Rector's Letter for April


There is a probably apocryphal story of a debate between a Marxist and a Russian priest in the early days of the rise of communism in Russia. It goes like this. The Communist stood and steadily, exhaustively and comprehensively explained the deep truths about the new economic system, about how people would discover a new dignity as part of the collective reality, about the benefits of a revolutionary approach to politics. And he sat down to silence. The priest stands and says “Christ is risen”. At which point, the crowd stands up and enthusiastically and joyfully reply “He is risen indeed”. The story is much loved by preachers. One nil to God

It is a problematic story. It suggests that Christianity is about emotion, not intellect, feelings not facts. It suggests that Christians like playing “Top Trumps” rather than entering into real debate with the world. It suggests that real life is located in the realm of religion not in the nitty gritty of the shopping basket, the rent, the cultural shifts that take independence and freedom from sections of society. It puts faith in a box and cuts it off from life. It makes Resurrection sound irrelevant, esoteric and of no earthly value. Little wonder, when preachers use this story, the short fix of “feel good” that the congregation feel wears off and we are left with a slightly uncomfortable sense that we are not sure what it is that we believe nor why anyone else should bother.

So, in this month that starts off with Easter Day, what can and should Christians say about Resurrection? What do we believe?

If we are to live in a post-fact world, the primary fact is that the tomb was empty. The four gospel writers tell this in four different ways, the sort of slightly mixed up and essentially same story that is more convincing than four witnesses rehearsing the same story word for word. Other stories around the empty tomb, of encounters between Jesus and various disciples and non-disciples, all these strongly suggest that the primary Christian shout, that Christ is risen (the Russian priest was not wrong you see), convinced many and drove them on to put themselves in great danger in telling this story to others. What can we say? We can say that the tomb was empty and that Christ is alive.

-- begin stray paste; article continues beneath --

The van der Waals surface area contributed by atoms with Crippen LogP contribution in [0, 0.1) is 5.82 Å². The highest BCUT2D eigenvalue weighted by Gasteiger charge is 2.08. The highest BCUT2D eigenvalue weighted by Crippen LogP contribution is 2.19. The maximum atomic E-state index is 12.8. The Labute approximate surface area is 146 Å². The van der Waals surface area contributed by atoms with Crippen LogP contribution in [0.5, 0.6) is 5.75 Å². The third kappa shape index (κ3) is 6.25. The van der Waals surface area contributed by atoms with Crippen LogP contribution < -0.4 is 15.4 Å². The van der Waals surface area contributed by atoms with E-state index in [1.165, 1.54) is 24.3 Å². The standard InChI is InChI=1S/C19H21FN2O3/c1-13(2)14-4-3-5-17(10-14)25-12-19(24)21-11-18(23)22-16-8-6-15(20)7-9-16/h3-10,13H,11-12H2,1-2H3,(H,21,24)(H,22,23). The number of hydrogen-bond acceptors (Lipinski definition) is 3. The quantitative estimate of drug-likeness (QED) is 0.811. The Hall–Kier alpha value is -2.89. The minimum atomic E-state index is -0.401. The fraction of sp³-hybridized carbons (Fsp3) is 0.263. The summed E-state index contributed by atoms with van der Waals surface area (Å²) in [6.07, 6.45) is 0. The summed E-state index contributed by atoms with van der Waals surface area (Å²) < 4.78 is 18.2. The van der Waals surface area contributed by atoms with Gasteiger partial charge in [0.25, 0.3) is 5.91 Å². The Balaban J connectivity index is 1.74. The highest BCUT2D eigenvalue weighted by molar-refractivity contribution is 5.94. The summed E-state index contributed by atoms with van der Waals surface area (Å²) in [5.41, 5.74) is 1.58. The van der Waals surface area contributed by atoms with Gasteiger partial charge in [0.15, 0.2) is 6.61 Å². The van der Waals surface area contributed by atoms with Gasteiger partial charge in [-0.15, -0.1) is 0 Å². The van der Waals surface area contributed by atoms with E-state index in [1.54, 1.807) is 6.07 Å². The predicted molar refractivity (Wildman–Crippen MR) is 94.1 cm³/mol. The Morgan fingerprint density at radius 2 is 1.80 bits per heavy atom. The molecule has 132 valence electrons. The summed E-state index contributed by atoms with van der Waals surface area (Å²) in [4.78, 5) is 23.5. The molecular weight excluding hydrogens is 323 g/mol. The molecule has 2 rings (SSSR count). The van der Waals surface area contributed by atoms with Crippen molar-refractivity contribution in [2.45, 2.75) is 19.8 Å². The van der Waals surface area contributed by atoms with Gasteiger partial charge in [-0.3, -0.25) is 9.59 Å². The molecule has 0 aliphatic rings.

And... we can say something else. If God raised Jesus (Acts 2 ff), then the things we say about God and creation at Christmas, that God took flesh because creation mattered to God, we can repeat at Easter, that God does not see creation only as something for the here and now. What can we say? We can say that God’s love is eternal; to God, nothing is finite. Death has no victory.

And... we can say something else. If God raised Jesus, then the primary mindset to hold onto is one of hope, renewal and confidence. There are no limits. Despair, fear, anxiety and failure, although all part of the human condition, all present and correct in the disciples who populate the post-Easter stories, do not have the final say. This is not false optimism. It is based on fact, starting with the empty tomb.

I know all this in my head. Which is all well and good but how far does thought alone take us? Where the Russian priest was onto something, and strangely where perhaps the current way of living in the world meshes with him, is here; that we are motivated not by facts alone but by our emotions too. We allocate time aside for spirituality and devotion in Lent. How about beefing up our prayer life during Easter too? How about seeking the Risen Lord in our daily lives? Towards the end of the season, in May, we will encourage you to pray and work towards  sharing  the  Good  News  of  Jesus. Use  this  time  to  draw  close  to  him  moment by moment.

With love and prayers,